Today I witnessed history.flag

On this misty, gray morning, I stood outside the Jefferson County Courthouse in Birmingham and watched a bright rainbow flag wave as Alabama became the 37th state to allow same-sex marriages. I watched Jefferson County Probate judges uphold the law and defy bigotry, hate, and fear. I saw families embrace, relieved and joyful that they are now afforded equal protection under the law.

Today I witnessed history.

I stood in the crowd, jostled about as the first couple emerged and were enveloped by supporters, their banners protecting the two women from agitators, zealots, and proselytizers brandishing crosses and spewing vile words. I watched while supporters and protesters sang “Jesus Loves Me,” their voices blending together in a loud chorus, their ideologies like oil and water. I saw that both groups believed those words to be true.

Today I witnessed history.

I stood on the grass in Linn Park and watched two women promise to love, honor, and cherish each other forever and ever, Amen. I watched them choke back happy tears and remembered how my husband and I were married at this same courthouse. I saw that I had taken for granted how easy it was for me to marry the person I love.

Today I witnessed history.

I stood among gay and straight, black and white, men and women, all gathered together to celebrate the dawn of a new era in Alabama. I watched the old guard of conservatism give way to a new regime of tolerance and acceptance. I saw the dark clouds part and the sun shine through.

Today I witnessed history.

Orange_juiceOrange juice.

Oh, how those 2 words haunted me.

Orange juice. Orange juice. Orange juice.

Sounds just like Audrey. At least according to Ronnie. Scrawny, freckled, buck-toothed Ronnie — my fourth grade nemesis.

Once he made this brilliant connection, that’s all he called me. Over and over again in his singsongy, squeaky voice. I hated the nickname. And I hated Ronnie.

All through the fall he doggedly continued to call me by his chosen moniker. In the classroom. At the buses. On the playground.

“Red rover, red rover,
Send Orange Juice right over!”

The worst part? You have to run right over. Everyone knows who Orange Juice is so it’s not like you can stay in the line quizzically looking around.

Who is this “Orange Juice” to whom they refer? Me? Certainly not.

I wanted to run right over and knock Ronnie’s protruding front teeth down his throat, but all I could do was hurl myself through the clasped hands, tumbling past their grins. The faster I got back in line, the faster they would forget. Send somebody else on over.

I hoped that the long Christmas break would cloud Ronnie’s memory. Maybe distracted by toys, and candy, and Santa Claus, he would forget all about me. I was wrong. On the very first day back, even before the Pledge of Allegiance, I heard “Heeeeyyyy, Orrrr-aaaannngggeee Joooooossssss!”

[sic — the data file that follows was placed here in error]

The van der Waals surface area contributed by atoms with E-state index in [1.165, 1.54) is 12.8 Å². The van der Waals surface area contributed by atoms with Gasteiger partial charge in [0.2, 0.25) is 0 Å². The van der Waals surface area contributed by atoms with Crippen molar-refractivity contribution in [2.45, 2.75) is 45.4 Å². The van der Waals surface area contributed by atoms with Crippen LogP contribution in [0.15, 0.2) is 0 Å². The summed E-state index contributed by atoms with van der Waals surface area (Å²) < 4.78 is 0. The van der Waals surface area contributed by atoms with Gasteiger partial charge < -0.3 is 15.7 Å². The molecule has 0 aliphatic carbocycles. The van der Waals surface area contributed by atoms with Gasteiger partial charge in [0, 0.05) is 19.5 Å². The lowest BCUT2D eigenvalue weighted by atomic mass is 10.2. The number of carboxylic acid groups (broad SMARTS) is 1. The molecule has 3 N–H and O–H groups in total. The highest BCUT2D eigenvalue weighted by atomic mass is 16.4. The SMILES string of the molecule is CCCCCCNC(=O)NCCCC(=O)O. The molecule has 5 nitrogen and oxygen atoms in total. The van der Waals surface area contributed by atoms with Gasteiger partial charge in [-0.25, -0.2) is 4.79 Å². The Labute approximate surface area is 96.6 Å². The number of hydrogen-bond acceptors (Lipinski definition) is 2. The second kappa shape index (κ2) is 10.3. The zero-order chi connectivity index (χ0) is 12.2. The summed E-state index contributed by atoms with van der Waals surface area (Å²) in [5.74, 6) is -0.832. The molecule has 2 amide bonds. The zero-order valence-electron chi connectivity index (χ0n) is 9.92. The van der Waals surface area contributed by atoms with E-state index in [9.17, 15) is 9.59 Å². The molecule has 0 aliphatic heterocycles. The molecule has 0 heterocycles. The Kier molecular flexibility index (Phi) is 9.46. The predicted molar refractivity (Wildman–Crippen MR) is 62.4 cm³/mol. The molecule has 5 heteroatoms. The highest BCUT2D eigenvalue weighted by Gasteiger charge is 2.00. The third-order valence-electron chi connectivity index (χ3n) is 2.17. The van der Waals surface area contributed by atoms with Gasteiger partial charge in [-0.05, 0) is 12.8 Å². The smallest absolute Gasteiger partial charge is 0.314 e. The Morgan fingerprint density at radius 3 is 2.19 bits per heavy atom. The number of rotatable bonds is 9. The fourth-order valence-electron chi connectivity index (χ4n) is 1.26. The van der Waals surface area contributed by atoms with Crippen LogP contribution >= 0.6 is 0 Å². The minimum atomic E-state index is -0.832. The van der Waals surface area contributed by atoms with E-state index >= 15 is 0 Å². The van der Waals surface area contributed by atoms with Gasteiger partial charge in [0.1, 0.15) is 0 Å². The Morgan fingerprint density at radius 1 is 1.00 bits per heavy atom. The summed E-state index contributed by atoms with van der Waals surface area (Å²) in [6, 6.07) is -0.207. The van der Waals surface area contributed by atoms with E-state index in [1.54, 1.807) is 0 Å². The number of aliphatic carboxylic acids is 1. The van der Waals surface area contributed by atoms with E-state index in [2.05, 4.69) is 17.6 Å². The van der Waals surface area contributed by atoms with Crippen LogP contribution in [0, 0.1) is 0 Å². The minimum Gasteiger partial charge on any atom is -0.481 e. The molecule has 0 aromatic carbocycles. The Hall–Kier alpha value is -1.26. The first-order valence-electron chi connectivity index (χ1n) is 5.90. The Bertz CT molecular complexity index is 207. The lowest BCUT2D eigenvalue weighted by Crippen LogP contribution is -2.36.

I shot him my stoniest, nine-year-old glare.

Whither, you moron, whither under my icy stare.

Ronnie didn’t whither. In fact, my increasing exasperation only added to his delight. “Whatcha mad about, Orrrr-aaaannngggeee Joooooossssss?”

January turned to February, and the class Valentine’s Day party was coming up. We were going to have cupcakes and Kool-aid. The teacher instructed us to bring Valentines to exchange. “Remember, bring one for everyone,” Mrs. Turner said.

Everyone? Even my arch enemy? Even…him!?

The night before the party, I sat at the dining table with my box of paper Valentines. Mentally, I went down each row in the class addressing each little envelope. Pamela. Alice. Amanda. David. Darrell. Stanley. Rachel. Mark.


Would he know if I spit in his envelope?

The next day, I got to school with my little sack of Valentines. The classroom was decorated with construction paper hearts and the reading table held the cupcakes and Kool-aid. Mama came to the school for the party along with some of the other mothers, and when everyone had assembled, Mrs. Turner said “Alright, children, you may get up to trade your Valentines!”

We began to file around the room, putting a little card on every desk.

“Where’s my Valentine, Orrrr-aaaannngggeee Joooooossssss?”

Right here! I thought, as I reared back and kicked Ronnie as hard as I could square in the shin.

And here! And here! And here!

I kicked him until he crawled under the table of cupcakes to get away. I kicked him as the rest of the class stood in stunned silence. I kicked him for every time he had called me that awful name.

I kicked him until Mama dragged me away.

Mrs. Turner made me sit in the corner for the rest of the party. I didn’t get a cupcake. I didn’t get any Kool-aid. I didn’t care.

Happy Valentine’s Day, Ronnie, I thought with a smile. Love, Orange Juice.

The pearl handle pocket knife.

Once Christmas long ago Granny gave Baw a pearl handle pocket knife. A gentleman’s knife, it was a fine little thing, a knife you could take to church. No, it’s wasn’t any ordinary everyday knife to scrape the dirt from under one’s nails or sharpen a pencil. It was fancy, like a piece of jewelry you could carry in your pocket.